...and really send along feedback...

So with all things community related, please, please, send back whatever feedback makes sense. I can be reached via Twitter @gusreiber.

Other places you can find me include, IRC (freenode/#jenkins) and Google+ ( I would love to hear from you.



Questions and Answers from the talk:
  1. How likely is it that any of these UI changes will make it into the core open source Jenkins? When would we start seeing them there?
    Most will be OSS. An exact schedule has not been determined, but most of it is still about a year away. Likely we will have an experimental wars for download along the way.
  2. Is there anyway to determine which GUI attributes are contributed by which plugin?
    I take it that is a bit of a feature request? It came up at JUC West as well. Should be something that can be surfaced in the GUI. I agree, it would be helpful.
  3. What is the difference between ANT and Jenkins?
    Ant is a good bit more bare-bones than Jenkins. In fact, you can add an Ant plugin to your Jenkins environment. You would typically use Ant to compile java source files. Jenkins orchestrates the fetching of the source files from some particular repository, the building of those files (often Jenkins uses Ant via its plugin to do this), running and reporting some suite of tests against that build, and then archiving or deploying the artifacts to wherever. Often times this requires navigating several computers with their own security constraints, so Jenkins helps you manage that as well.
  4. What version of the Jenkins it is?
    This isn’t available today, but I am building against 1.621-SNAPSHOT currently, but will upgrade with Jenkins to the coming December LTS. I'm interested in seeing the list of 100 plugins that you mentioned (by Daniel?) Me too. :^) He and the community (which can be you if want to join IRC and attend the hangouts and governance meetings: )
  5. For IRC, I assume the server is
  6. Will there be any dashboard kind of feature for the build history in the new GUI?
    So far, I have been focusing on the create and configuration portion of the Jenkins UX as I see it as a barrier to entry for new users. The read/report/analyze half of the Jenkins UX I actually see as the portion with more long term value, as you tend to read more often than you write, so I am eager to jump in here as well. ....however, in its core today, Jenkins the tool seems to me to really want to see the world in the same context of flat XML files in folders as it actually persists its configuration data. To really make meaningful dashboards, it needs to be possible to query job configurations and build artifacts by a wide set of criteria that is not at all related to the folder in which the xml file happens to be stored. Also, some of the things you care about in the Jenkins universe are compute resources (masters/slaves/exactures). These are also not the same as config files in folders and need to be queryable as their own first class type of entity. what I am saying with a lot of words is that I see the config piece as a somewhat more immediate and urgent fix. The broccoli of the meal, if you will. I will want to get that out as fast as possible to get it out of the way. The reporting piece is actually the wine. At the moment, we are giving you Bartles and Jaymes in paper cups. a lot of work is still needed there.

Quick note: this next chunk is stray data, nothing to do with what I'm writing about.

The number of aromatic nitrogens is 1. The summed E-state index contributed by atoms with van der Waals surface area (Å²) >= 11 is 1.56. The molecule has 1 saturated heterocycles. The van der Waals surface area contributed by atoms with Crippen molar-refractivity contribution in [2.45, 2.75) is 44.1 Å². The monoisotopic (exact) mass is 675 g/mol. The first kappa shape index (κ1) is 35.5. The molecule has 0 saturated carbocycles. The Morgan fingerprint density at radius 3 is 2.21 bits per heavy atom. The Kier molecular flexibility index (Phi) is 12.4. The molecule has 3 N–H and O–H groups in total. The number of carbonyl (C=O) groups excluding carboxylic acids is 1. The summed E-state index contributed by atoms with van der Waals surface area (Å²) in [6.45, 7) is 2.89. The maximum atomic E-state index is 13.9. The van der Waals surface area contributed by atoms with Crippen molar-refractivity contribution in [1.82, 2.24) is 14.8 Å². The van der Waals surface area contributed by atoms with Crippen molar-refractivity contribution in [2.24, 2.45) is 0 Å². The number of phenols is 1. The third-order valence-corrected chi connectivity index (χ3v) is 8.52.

7. Have you investigated Google Polymer as UI components for jenkins UI?
    I have not, but will now. I am actually quite a google fan-boy in much the way a lot of kids love Apple. (I also love Apple… being from Seattle, I even love MS). But, for the super near term, we are most focused on getting JQuery cleanly into core and Prototype.JS deprecated. Walk first, is my feeling.
  8. Are there any tutorials on Jenkins workflow?
    Jesse Glick or KK are better people to ask about that, really. They are also on IRC: Daniel Beck as well, might be a good person to ask. My little workflow demo is still really just fiction. Will there be a 'Expand All' and 'Collapse All' buttons for the accordions in new configure GUI? (I would probably inject one if not by default) Yes. Also, they should be URL controllable so that they can be set by link or user context easily. Maybe they should also remember what you had open last? ...stuff to tinker with that really needs to be right.
  9. What impact does the UI changes have on job configuration behind the scenes? Is configuration still stored in XML format?
    None. The post string stays the same and from then on, Jenkins is Jenkins.
  10. Can the create item screen be configurable? At the moment, no, but ideally yes. It is still a big hand wave at the moment about how those categories are created, managed, and updated. The same categories ought to bubble back up when searching for the plugins to help relate what plugins generate what UI. I am hoping for guidance from the community. How will workflow fit in with new UI?
    In some respects, the new configuration page is about enhancing the more traditional freestyle job and not workflow. However, the last bit of my presentation with the script builder is exclusively about workflow. The plugin manager is about plugins, so it would apply to both.
  11. How is a human notified for the wait for approval step in this workflow?